Following trials and pilots in 2000 and 2001, they will be available in 2002 in at least 13 subjects and will be awarded at merit and distinction grades.

Key Skills

The original reason for devising the Key Skills programme in the 1980s was an attempt to win over sceptical employers.

The complaint was that, for all their paper qualifications, teenagers coming into the workplace could not properly read, write or do arithmetic.

The qualification covers:

  1. communication
  2. application of number
  3. information technology
  4. working with others
  5. improving own learning and performance
  6. problem solving.
It is available at four main levels stretching roughly from lower-grade GCSE to degree standard.

The first three "core" skills together form what is known as the Key Skills Qualification. It was introduced by the government last year as part of the Curriculum 2000 reforms in England, Wales and Northern Ireland. Scotland has a separate Core Skills qualification.


Candidates have to compile a portfolio of work, which is assessed within their place of study, then pass externally-set tests.

So that they do not have to do "the same thing twice" they can get "proxy" qualifications if the Key Skills work is already covered by their other qualifications.

For example, candidates who have good GCSE grades in maths and English would be exempt from the numeracy and communication tests.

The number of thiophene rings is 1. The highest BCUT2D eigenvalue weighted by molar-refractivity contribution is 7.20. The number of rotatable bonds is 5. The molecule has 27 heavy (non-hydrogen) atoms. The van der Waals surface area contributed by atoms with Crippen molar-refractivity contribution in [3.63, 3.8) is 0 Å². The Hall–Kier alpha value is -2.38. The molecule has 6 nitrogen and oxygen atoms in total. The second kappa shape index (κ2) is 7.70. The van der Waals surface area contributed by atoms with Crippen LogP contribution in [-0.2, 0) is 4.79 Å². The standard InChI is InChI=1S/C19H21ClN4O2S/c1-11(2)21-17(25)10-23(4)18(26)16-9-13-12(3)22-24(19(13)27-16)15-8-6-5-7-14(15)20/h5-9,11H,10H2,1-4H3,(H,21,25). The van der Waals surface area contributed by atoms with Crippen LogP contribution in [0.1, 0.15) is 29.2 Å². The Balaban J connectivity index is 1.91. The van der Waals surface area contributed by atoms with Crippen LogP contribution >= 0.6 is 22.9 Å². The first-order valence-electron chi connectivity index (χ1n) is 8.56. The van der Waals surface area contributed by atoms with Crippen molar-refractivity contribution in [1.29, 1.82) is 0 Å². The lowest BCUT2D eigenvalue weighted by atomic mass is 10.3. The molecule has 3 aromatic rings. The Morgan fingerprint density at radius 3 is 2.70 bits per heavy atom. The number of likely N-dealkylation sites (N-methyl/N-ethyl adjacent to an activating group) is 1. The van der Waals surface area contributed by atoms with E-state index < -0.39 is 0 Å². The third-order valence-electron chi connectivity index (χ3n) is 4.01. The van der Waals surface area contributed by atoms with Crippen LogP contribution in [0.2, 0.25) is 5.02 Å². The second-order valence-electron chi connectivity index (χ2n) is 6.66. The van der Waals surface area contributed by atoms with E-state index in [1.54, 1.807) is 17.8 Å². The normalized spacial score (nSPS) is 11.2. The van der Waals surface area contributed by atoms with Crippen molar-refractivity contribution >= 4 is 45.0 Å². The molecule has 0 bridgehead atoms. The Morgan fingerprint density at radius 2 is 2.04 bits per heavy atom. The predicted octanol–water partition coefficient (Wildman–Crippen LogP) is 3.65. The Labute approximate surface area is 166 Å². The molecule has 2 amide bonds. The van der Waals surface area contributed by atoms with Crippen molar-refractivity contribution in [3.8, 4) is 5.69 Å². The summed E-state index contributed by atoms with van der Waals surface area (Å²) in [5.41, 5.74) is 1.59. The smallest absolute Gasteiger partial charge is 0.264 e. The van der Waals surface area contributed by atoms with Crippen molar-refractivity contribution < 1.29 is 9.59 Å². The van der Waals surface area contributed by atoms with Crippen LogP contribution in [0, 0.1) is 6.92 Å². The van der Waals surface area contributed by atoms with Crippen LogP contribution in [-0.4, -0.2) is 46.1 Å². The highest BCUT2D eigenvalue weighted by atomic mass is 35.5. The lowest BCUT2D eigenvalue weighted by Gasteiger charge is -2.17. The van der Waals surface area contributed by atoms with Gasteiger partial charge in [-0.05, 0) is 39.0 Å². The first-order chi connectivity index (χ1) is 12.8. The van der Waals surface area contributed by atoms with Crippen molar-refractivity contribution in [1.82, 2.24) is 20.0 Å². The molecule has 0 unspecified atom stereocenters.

General National Vocational Qualifications remain but are changed at the advanced level.

GNVQs are one or two-year courses designed to provide 16-18 year olds with a broad-based education leading to a wide range of jobs, training or further education. All GNVQs include key skills.

The courses are modular and qualifications can be built up unit by unit. There are three levels: Foundation, intermediate and advanced.
Broadly equal to four GCSEs at grades D to G. It normally takes one year and may not need any previous qualifications.
Broadly equal to four GCSEs at grades A* to C, and normally takes one year. The usual entry qualification is four GCSEs at grades D to G.

The government intends that from 2002, Vocational GCSEs will replace GNVQs in England (and Wales) as the non-academic alternative for pupils aged 14 to 16, or for older teenagers as a way of improving their employability.

Now renamed Vocational A-levels with more rigorous assessment.

They are available in three, six and 12 units. The three-unit version is available in business, engineering, health and social care, and information and communication technology (ICT) and is equivalent to the AS-level.

The six-unit Vocational A-level is available in 14 subjects and is equivalent to the A-level.

The 12-unit Vocational A-level ("double award") is equivalent to two A-levels and is available in 13 subjects.

GNVQs can be taken at some school sixth forms or sixth form colleges, as well as at tertiary colleges. Full-time courses are free to those aged 18 or under.

Links to more New exams stories are at the foot of the page.